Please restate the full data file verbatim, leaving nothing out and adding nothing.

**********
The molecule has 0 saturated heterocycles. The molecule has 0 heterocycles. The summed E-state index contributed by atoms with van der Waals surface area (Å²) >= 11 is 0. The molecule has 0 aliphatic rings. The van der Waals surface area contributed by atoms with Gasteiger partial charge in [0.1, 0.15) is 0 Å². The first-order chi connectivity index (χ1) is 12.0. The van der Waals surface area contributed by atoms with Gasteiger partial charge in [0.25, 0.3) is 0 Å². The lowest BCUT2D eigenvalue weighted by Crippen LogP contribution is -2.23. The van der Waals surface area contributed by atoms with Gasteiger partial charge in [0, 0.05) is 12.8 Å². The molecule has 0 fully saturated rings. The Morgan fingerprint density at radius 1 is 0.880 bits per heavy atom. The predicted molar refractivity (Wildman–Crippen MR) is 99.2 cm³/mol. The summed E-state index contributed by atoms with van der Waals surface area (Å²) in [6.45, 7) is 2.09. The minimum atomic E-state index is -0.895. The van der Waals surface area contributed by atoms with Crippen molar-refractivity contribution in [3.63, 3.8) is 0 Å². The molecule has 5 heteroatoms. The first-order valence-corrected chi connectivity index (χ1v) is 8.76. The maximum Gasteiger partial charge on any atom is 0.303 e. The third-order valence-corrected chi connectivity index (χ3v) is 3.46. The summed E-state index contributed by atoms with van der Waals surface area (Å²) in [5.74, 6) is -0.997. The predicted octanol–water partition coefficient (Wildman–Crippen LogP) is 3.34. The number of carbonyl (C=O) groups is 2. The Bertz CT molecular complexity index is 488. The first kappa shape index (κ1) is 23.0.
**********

The molecule has 0 saturated heterocycles. The molecule has 0 heterocycles. The summed E-state index contributed by atoms with van der Waals surface area (Å²) >= 11 is 0. The molecule has 0 aliphatic rings. The van der Waals surface area contributed by atoms with Gasteiger partial charge in [0.1, 0.15) is 0 Å². The first-order chi connectivity index (χ1) is 12.0. The van der Waals surface area contributed by atoms with Gasteiger partial charge in [0.25, 0.3) is 0 Å². The lowest BCUT2D eigenvalue weighted by Crippen LogP contribution is -2.23. The van der Waals surface area contributed by atoms with Gasteiger partial charge in [0, 0.05) is 12.8 Å². The molecule has 0 fully saturated rings. The Morgan fingerprint density at radius 1 is 0.880 bits per heavy atom. The predicted molar refractivity (Wildman–Crippen MR) is 99.2 cm³/mol. The summed E-state index contributed by atoms with van der Waals surface area (Å²) in [6.45, 7) is 2.09. The minimum atomic E-state index is -0.895. The van der Waals surface area contributed by atoms with Crippen molar-refractivity contribution in [3.63, 3.8) is 0 Å². The molecule has 5 heteroatoms. The first-order valence-corrected chi connectivity index (χ1v) is 8.76. The maximum Gasteiger partial charge on any atom is 0.303 e. The third-order valence-corrected chi connectivity index (χ3v) is 3.46. The summed E-state index contributed by atoms with van der Waals surface area (Å²) in [5.74, 6) is -0.997. The predicted octanol–water partition coefficient (Wildman–Crippen LogP) is 3.34. The number of carbonyl (C=O) groups is 2. The Bertz CT molecular complexity index is 488. The first kappa shape index (κ1) is 23.0.